Active, not recruiting
600
September 2016
September 2014   (final data collection date for primary outcome measure)

Inclusion Criteria:

  • Tumor classified as stage I-IV located in oropharynx, hypopharynx, larynx (not glottic stage I-II), or oral cavity according to the TNM classification.
  • Histopathological diagnosis of invasive squamous cell carcinoma in the primary tumor.
  • Informed consent according to the Helsinki declaration and local regula-tions.
  • The patient must be candidate for external beam radical radiotherapy, and must be expected to accomplish the treatment.
  • Performance status 0-2 according to WHO criteria.
  • The patient should not have symptoms of peripheral neuropathy assessed by clinical examination.
  • Normal function of liver and kidney by routine laboratory examinations. The patient must not be pregnant

Exclusion Criteria:

  • Distant metastases.
  • The patient should not be in a state or condition that could be expected to influence the outcome of treatment, or complicate the assessment or the treatment follow-up, or (apart from the present disease) reduce the life expectancy.
  • Surgical excision (except biopsy), prior or planned (including elective neck dissection).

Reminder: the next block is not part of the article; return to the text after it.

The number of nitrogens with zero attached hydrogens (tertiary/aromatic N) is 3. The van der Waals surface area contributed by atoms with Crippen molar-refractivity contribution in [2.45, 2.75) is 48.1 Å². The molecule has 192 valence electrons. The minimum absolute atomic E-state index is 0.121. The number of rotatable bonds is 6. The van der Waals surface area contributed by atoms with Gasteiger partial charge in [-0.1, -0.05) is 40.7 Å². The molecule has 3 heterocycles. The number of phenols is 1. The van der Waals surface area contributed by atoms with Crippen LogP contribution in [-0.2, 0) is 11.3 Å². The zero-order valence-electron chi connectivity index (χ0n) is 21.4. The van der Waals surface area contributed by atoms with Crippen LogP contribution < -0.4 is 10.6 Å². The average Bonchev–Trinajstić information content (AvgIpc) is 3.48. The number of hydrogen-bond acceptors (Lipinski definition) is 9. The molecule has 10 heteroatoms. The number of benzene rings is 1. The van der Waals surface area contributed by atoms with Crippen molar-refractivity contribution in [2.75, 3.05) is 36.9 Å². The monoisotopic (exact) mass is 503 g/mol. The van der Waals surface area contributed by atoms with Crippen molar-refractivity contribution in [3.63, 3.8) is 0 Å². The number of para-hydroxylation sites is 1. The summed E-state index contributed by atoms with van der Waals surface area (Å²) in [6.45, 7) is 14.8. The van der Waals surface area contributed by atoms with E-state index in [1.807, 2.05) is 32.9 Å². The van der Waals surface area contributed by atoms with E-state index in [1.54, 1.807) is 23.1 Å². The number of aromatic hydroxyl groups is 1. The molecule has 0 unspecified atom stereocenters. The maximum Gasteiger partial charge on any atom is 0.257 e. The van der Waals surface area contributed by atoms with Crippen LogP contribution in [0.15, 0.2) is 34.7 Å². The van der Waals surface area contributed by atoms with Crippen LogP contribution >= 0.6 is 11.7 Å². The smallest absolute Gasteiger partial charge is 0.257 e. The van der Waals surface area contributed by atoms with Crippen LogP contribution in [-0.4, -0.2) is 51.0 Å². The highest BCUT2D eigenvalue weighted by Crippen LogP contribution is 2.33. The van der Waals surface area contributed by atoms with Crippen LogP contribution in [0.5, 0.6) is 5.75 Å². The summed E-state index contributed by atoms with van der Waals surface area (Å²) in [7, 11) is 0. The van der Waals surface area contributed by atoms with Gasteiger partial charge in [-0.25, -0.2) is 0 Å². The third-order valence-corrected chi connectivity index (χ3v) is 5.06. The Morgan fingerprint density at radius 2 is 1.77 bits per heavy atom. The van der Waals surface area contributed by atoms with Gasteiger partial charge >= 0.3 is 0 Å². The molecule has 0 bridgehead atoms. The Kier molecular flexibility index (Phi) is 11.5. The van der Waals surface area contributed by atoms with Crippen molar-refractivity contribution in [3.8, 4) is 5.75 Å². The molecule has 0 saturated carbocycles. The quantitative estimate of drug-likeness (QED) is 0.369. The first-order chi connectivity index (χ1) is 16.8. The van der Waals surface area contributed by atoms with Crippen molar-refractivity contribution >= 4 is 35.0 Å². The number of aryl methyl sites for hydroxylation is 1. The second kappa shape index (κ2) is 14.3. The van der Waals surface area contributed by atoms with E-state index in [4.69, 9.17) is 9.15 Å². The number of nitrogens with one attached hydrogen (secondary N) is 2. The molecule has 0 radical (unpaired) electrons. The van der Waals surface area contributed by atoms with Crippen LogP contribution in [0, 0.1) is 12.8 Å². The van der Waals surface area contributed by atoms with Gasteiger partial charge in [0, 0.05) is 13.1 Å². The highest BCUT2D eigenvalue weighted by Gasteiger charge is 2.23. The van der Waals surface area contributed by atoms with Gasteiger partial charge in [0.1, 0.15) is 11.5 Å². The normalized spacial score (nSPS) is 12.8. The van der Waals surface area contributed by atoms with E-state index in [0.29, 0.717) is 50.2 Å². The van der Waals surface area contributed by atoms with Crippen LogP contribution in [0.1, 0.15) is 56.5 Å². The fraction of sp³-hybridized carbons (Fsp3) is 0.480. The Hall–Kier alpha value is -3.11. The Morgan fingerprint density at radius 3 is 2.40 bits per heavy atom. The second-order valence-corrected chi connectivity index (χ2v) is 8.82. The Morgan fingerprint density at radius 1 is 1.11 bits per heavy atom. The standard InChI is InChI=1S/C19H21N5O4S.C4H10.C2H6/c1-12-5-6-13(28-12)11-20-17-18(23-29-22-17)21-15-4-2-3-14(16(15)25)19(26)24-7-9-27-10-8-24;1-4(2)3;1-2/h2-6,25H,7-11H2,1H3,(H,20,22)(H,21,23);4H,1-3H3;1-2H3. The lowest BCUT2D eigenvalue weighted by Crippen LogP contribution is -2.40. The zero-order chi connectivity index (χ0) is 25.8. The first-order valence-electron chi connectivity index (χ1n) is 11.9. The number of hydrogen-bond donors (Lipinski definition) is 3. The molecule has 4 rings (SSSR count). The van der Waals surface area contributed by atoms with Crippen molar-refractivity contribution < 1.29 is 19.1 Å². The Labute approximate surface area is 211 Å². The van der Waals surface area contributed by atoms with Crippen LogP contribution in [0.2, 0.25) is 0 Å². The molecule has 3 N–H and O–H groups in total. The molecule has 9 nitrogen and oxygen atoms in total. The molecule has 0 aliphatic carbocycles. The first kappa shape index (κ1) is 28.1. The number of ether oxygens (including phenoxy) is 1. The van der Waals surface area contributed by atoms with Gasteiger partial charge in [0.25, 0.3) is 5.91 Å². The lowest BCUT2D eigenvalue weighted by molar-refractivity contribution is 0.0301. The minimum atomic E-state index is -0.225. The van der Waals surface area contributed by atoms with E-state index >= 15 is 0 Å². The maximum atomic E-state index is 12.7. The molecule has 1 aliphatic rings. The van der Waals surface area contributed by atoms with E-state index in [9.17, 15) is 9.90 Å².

• The existence of synchronous multiple malignancies (not leukoplakia).
Both
18 Years and older
No
Contact information is only displayed when the study is recruiting subjects
India,   Slovenia,   Pakistan,   Estonia,   Egypt,   Poland
 
NCT01507467
IAEA-HypoX, IAEA-HypoX
Yes
Jens Overgaard, Danish Head and Neck Cancer Group
Danish Head and Neck Cancer Group
  • International Atomic Energy Agency
  • Danish Center for Interventional Research in Radiation Oncology (CIRRO)
Principal Investigator: Jens Overgaard, MD Department of Experimental Clinical Oncology, Aarhus University Hospital, Denmark
Study Director: Mohamed Hassan, MD Study Coordinator
Danish Head and Neck Cancer Group
January 2012

ICMJE     Data element required by the International Committee of Medical Journal Editors and the World Health Organization ICTRP